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 JAPANESE BLACK PINE

 

Summary

When looking for the perfect tree to train for bonsai, the Japanese Black Pine should land on the top of the list. This strong tree responds quite well to a number of techniques while providing excellent growth characteristics. Because of the Japanese Black Pine being so hardy and versatile, it makes a great choice for beginner or advanced bonsai enthusiasts.

Proper Care

Keep the soil well drained and a mixture of 50/50 pumice and akadama. If you have a younger Japanese Black Pine, then you should add a little more grit whereas the more mature trees like more akadama. The key is to go with soil that drains well to eliminate the risk of root rot. In addition, the Japanese Black Pine must be kept evenly moist, never too damp. In fact, when watering, we suggest you keep the soil a little more on the dry side in that this tree can withstand some drought. Just remember that water for the Japanese Black Pine should have a pH level between 5.5 and 6.5 for the best results.

The Japanese Black Pine loves full sun and in the summer time, can easily tolerate temperatures of 100 degrees or more. Keep in mind that when kept in full sun all summer long, the color of this bonsai tree will change to a green/yellow color whereas in the shade or partial shade, the color would turn a beautiful, deep green. Because the hot sun can cause the bonsai container to become too hot, thus baking the tree’s roots, you should cover the container with some type of material that can block out sun.

During the springtime, the Japanese Black Pine must be significantly pruned. Interestingly, while other deciduous trees need to be fertilized, this species does not. However, this type of bonsai does appreciate products like Bio Gold in mid-spring through early fall. For pruning, this would be performed in late fall or early winter to help stop sap bleeding. Once a branch has been cut off, use a sharp knife with putty cut paste around the edges of the wound.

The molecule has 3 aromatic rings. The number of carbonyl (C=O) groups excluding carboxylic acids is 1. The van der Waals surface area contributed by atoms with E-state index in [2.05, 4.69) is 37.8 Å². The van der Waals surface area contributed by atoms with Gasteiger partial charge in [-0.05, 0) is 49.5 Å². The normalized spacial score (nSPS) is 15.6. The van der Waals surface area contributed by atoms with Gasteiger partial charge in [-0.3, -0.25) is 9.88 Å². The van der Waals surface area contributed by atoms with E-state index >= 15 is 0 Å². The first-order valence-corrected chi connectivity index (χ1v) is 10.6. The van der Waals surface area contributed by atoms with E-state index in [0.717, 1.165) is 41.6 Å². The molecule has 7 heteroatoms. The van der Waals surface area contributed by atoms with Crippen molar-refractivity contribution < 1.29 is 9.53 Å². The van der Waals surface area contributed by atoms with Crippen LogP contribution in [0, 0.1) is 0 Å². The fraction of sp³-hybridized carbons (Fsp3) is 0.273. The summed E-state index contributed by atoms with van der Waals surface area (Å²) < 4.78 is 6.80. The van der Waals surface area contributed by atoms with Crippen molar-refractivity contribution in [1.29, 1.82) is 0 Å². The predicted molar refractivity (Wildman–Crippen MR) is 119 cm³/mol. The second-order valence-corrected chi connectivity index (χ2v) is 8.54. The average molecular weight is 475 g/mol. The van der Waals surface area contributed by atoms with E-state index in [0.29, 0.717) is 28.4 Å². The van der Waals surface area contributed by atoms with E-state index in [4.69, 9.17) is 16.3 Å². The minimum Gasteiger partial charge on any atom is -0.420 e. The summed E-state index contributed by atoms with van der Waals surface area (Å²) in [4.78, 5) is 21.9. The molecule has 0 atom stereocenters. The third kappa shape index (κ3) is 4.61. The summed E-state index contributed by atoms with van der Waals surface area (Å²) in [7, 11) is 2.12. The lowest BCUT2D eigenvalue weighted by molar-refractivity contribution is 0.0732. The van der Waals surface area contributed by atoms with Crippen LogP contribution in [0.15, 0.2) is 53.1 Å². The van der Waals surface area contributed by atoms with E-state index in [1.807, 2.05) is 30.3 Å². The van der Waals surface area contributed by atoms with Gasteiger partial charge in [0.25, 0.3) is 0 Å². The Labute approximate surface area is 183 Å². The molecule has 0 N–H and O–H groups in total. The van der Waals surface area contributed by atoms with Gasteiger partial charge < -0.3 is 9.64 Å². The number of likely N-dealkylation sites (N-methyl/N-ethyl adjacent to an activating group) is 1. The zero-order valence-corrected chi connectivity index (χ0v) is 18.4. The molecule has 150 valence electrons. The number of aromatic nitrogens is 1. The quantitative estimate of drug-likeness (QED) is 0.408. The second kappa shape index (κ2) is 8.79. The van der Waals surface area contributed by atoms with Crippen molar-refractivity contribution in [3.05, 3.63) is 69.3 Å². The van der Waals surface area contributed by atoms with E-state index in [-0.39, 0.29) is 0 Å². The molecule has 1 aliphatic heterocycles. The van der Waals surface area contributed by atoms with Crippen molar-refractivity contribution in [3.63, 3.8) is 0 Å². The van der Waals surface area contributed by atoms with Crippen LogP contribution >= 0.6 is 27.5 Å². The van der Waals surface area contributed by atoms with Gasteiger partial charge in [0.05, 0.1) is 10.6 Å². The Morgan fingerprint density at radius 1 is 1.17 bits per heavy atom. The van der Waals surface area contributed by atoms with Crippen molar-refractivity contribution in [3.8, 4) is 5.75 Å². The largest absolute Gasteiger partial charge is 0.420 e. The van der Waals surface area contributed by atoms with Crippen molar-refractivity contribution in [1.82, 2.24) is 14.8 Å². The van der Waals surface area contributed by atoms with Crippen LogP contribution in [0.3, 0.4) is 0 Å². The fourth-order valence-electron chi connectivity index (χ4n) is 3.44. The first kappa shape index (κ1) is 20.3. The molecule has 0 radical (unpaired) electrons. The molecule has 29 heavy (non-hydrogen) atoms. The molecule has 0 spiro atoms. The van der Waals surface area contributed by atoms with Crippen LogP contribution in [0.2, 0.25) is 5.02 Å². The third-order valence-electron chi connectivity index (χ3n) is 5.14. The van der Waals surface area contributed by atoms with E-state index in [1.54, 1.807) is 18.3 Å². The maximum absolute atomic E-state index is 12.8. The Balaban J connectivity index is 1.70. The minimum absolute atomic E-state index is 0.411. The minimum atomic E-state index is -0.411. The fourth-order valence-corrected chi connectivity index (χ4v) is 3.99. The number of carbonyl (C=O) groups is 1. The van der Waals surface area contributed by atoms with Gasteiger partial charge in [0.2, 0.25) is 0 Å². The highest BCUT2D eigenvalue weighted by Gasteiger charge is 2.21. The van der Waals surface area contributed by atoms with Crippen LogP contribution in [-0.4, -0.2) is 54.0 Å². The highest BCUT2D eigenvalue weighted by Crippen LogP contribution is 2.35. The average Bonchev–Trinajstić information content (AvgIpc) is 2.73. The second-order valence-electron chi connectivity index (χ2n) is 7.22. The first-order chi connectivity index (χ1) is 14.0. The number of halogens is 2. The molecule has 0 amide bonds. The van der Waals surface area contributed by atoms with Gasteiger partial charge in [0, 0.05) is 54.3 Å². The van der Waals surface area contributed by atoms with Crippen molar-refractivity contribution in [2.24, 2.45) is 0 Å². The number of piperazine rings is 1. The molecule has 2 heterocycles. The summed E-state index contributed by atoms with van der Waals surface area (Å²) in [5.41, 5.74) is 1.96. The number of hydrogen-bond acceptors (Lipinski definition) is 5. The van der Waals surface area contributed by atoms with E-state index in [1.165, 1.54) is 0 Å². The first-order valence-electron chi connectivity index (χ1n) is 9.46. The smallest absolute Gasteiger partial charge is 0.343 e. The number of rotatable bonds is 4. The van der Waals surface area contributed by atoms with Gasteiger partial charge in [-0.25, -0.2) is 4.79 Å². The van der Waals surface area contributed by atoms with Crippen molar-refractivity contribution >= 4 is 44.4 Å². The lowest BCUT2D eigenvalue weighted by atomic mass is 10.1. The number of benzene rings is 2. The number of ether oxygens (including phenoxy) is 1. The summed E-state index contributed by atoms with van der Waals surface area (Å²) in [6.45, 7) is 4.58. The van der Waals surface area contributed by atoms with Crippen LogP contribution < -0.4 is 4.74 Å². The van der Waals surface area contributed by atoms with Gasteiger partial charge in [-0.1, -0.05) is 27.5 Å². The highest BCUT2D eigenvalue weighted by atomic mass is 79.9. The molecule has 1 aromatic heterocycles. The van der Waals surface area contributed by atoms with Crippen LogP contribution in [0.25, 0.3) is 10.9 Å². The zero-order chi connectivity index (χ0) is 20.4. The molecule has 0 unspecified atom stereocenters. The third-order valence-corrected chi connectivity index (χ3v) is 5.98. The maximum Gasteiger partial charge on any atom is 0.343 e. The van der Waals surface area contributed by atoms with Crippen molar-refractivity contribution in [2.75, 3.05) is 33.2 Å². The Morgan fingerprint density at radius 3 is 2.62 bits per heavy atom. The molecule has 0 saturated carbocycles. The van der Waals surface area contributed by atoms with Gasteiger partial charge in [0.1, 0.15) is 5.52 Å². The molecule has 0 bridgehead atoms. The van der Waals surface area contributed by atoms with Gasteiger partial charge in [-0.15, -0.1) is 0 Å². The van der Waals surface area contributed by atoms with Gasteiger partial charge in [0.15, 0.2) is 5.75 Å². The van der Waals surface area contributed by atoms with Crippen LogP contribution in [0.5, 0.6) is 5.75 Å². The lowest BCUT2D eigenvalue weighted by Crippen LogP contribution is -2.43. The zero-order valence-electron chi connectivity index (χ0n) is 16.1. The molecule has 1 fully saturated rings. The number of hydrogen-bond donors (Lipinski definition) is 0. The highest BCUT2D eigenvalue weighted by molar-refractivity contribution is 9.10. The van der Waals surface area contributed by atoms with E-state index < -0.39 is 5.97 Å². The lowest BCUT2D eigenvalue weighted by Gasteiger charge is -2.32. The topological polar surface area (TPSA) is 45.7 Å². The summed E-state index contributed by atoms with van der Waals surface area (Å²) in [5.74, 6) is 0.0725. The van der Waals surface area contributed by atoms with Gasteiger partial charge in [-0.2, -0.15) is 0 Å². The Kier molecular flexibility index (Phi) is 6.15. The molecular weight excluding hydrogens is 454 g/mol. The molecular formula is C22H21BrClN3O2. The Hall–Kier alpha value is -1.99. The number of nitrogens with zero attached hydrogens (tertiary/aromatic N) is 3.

The key with the Japanese Black Pine is to work slowly. In fact, training of this type of bonsai tree should take place over several years. Unfortunately, dramatic pruning causes too much stress on the tree. Then, once the tree has been pruned, make sure it stays in shade for about three to four weeks. Additionally, the Japanese Black Pine should not put in locations where there are extreme temperatures.

To help promote ramification, shoot trimming should be done but only after the growing season is over. While you can prune this tree in the fall, be sure this is done only on well-fed and mature trees. Typically, the best time to wire this tree is late in the wintertime. Wiring any other time of the year causes sap leakage, which damages and even kills branches. The repotting schedule for the Japanese Black Pine depends largely on the region in which you live. For this, you would need to talk to your local gardening center or nursery for the best advice. Regardless, be sure you do not remove too much root at the time of repotting and be aware of root feeder channels during the trimming process.

For the Japanese Black Pine, you want to rearrange the roots gently each time you repot the tree. This tree will need good surface root structure as well. Once the tree has been repotted, it should be set in partial sunlight or bright shade for about three to four weeks. Finally, the red spider mite is an enemy of this tree, attacking stressed or weak trees. Therefore, make it a part of your overall maintenance to check for these insects weekly, appearing as red specks on the tree’s needles.
 


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